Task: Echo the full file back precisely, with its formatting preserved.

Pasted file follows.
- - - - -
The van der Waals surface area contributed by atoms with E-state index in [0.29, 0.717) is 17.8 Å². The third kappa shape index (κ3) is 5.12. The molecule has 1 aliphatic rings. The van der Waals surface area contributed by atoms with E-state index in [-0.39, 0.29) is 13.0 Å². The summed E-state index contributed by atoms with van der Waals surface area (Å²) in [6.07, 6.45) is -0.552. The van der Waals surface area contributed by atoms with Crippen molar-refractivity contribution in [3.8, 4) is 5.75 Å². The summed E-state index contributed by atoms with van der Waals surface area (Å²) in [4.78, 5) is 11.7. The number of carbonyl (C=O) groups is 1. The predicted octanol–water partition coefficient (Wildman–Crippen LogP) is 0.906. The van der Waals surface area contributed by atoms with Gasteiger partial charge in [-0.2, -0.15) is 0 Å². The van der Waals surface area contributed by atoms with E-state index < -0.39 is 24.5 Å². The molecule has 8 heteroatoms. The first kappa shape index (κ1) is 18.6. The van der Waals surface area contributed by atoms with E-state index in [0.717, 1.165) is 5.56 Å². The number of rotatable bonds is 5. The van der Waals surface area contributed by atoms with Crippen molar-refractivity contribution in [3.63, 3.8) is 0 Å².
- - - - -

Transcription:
The van der Waals surface area contributed by atoms with E-state index in [0.29, 0.717) is 17.8 Å². The third kappa shape index (κ3) is 5.12. The molecule has 1 aliphatic rings. The van der Waals surface area contributed by atoms with E-state index in [-0.39, 0.29) is 13.0 Å². The summed E-state index contributed by atoms with van der Waals surface area (Å²) in [6.07, 6.45) is -0.552. The van der Waals surface area contributed by atoms with Crippen molar-refractivity contribution in [3.8, 4) is 5.75 Å². The summed E-state index contributed by atoms with van der Waals surface area (Å²) in [4.78, 5) is 11.7. The number of carbonyl (C=O) groups is 1. The predicted octanol–water partition coefficient (Wildman–Crippen LogP) is 0.906. The van der Waals surface area contributed by atoms with Gasteiger partial charge in [-0.2, -0.15) is 0 Å². The van der Waals surface area contributed by atoms with E-state index < -0.39 is 24.5 Å². The molecule has 8 heteroatoms. The first kappa shape index (κ1) is 18.6. The van der Waals surface area contributed by atoms with E-state index in [0.717, 1.165) is 5.56 Å². The number of rotatable bonds is 5. The van der Waals surface area contributed by atoms with Crippen molar-refractivity contribution in [3.63, 3.8) is 0 Å².